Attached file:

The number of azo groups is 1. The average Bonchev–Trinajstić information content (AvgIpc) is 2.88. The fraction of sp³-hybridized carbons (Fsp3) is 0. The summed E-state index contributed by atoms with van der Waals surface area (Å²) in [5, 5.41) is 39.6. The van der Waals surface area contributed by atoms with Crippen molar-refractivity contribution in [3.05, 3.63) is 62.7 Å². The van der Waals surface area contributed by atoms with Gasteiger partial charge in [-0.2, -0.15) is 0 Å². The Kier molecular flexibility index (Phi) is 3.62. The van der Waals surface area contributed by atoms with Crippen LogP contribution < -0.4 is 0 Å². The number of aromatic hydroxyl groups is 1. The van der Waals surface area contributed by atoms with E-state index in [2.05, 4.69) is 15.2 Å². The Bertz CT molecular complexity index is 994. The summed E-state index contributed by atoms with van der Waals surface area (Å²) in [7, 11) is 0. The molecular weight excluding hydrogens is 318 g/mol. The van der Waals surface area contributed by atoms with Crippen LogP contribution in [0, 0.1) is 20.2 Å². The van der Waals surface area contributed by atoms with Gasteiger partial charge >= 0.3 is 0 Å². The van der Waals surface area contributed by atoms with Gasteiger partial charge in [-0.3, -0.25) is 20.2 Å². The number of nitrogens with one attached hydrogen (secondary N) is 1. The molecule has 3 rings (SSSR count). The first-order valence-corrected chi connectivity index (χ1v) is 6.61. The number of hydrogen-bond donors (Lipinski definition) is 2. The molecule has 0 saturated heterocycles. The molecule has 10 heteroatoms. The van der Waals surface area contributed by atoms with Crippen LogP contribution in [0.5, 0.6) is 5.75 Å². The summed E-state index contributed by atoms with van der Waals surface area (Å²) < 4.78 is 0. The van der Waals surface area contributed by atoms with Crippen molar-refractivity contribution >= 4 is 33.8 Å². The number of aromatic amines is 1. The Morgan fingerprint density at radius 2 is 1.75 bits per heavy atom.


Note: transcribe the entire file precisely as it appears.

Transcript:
The number of azo groups is 1. The average Bonchev–Trinajstić information content (AvgIpc) is 2.88. The fraction of sp³-hybridized carbons (Fsp3) is 0. The summed E-state index contributed by atoms with van der Waals surface area (Å²) in [5, 5.41) is 39.6. The van der Waals surface area contributed by atoms with Crippen molar-refractivity contribution in [3.05, 3.63) is 62.7 Å². The van der Waals surface area contributed by atoms with Gasteiger partial charge in [-0.2, -0.15) is 0 Å². The Kier molecular flexibility index (Phi) is 3.62. The van der Waals surface area contributed by atoms with Crippen LogP contribution < -0.4 is 0 Å². The number of aromatic hydroxyl groups is 1. The van der Waals surface area contributed by atoms with E-state index in [2.05, 4.69) is 15.2 Å². The Bertz CT molecular complexity index is 994. The summed E-state index contributed by atoms with van der Waals surface area (Å²) in [7, 11) is 0. The molecular weight excluding hydrogens is 318 g/mol. The van der Waals surface area contributed by atoms with Crippen LogP contribution in [0, 0.1) is 20.2 Å². The van der Waals surface area contributed by atoms with Gasteiger partial charge >= 0.3 is 0 Å². The van der Waals surface area contributed by atoms with Gasteiger partial charge in [-0.3, -0.25) is 20.2 Å². The number of nitrogens with one attached hydrogen (secondary N) is 1. The molecule has 3 rings (SSSR count). The first-order valence-corrected chi connectivity index (χ1v) is 6.61. The number of hydrogen-bond donors (Lipinski definition) is 2. The molecule has 0 saturated heterocycles. The molecule has 10 heteroatoms. The van der Waals surface area contributed by atoms with Crippen LogP contribution in [0.5, 0.6) is 5.75 Å². The summed E-state index contributed by atoms with van der Waals surface area (Å²) < 4.78 is 0. The van der Waals surface area contributed by atoms with Crippen molar-refractivity contribution >= 4 is 33.8 Å². The number of aromatic amines is 1. The Morgan fingerprint density at radius 2 is 1.75 bits per heavy atom.